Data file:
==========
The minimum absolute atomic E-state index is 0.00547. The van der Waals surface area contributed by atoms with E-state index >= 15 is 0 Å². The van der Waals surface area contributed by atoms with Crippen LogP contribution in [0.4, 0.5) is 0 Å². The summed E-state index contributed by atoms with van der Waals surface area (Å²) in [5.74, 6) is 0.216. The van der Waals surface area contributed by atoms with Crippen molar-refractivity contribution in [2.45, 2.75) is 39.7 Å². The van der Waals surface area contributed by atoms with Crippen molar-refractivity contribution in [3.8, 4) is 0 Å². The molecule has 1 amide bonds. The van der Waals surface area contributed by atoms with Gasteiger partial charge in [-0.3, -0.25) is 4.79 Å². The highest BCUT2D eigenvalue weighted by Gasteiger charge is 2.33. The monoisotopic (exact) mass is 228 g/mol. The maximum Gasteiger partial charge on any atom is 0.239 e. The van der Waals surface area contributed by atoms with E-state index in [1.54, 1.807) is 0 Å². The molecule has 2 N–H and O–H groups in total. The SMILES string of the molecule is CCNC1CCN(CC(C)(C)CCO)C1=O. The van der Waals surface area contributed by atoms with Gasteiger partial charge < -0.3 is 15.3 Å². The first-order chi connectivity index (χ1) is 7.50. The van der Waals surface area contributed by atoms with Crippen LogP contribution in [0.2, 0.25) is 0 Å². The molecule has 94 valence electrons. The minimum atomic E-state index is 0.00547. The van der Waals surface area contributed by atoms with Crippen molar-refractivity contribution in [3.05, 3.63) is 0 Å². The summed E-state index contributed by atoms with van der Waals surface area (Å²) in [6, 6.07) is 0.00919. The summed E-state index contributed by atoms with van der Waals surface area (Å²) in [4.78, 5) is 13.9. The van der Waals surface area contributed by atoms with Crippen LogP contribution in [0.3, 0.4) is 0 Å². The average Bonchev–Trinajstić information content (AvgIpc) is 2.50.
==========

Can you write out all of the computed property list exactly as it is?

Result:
The minimum absolute atomic E-state index is 0.00547. The van der Waals surface area contributed by atoms with E-state index >= 15 is 0 Å². The van der Waals surface area contributed by atoms with Crippen LogP contribution in [0.4, 0.5) is 0 Å². The summed E-state index contributed by atoms with van der Waals surface area (Å²) in [5.74, 6) is 0.216. The van der Waals surface area contributed by atoms with Crippen molar-refractivity contribution in [2.45, 2.75) is 39.7 Å². The van der Waals surface area contributed by atoms with Crippen molar-refractivity contribution in [3.8, 4) is 0 Å². The molecule has 1 amide bonds. The van der Waals surface area contributed by atoms with Gasteiger partial charge in [-0.3, -0.25) is 4.79 Å². The highest BCUT2D eigenvalue weighted by Gasteiger charge is 2.33. The monoisotopic (exact) mass is 228 g/mol. The maximum Gasteiger partial charge on any atom is 0.239 e. The van der Waals surface area contributed by atoms with E-state index in [1.54, 1.807) is 0 Å². The molecule has 2 N–H and O–H groups in total. The SMILES string of the molecule is CCNC1CCN(CC(C)(C)CCO)C1=O. The van der Waals surface area contributed by atoms with Gasteiger partial charge < -0.3 is 15.3 Å². The first-order chi connectivity index (χ1) is 7.50. The van der Waals surface area contributed by atoms with Crippen LogP contribution in [0.2, 0.25) is 0 Å². The molecule has 94 valence electrons. The minimum atomic E-state index is 0.00547. The van der Waals surface area contributed by atoms with Crippen molar-refractivity contribution in [3.05, 3.63) is 0 Å². The summed E-state index contributed by atoms with van der Waals surface area (Å²) in [6, 6.07) is 0.00919. The summed E-state index contributed by atoms with van der Waals surface area (Å²) in [4.78, 5) is 13.9. The van der Waals surface area contributed by atoms with Crippen LogP contribution in [0.3, 0.4) is 0 Å². The average Bonchev–Trinajstić information content (AvgIpc) is 2.50.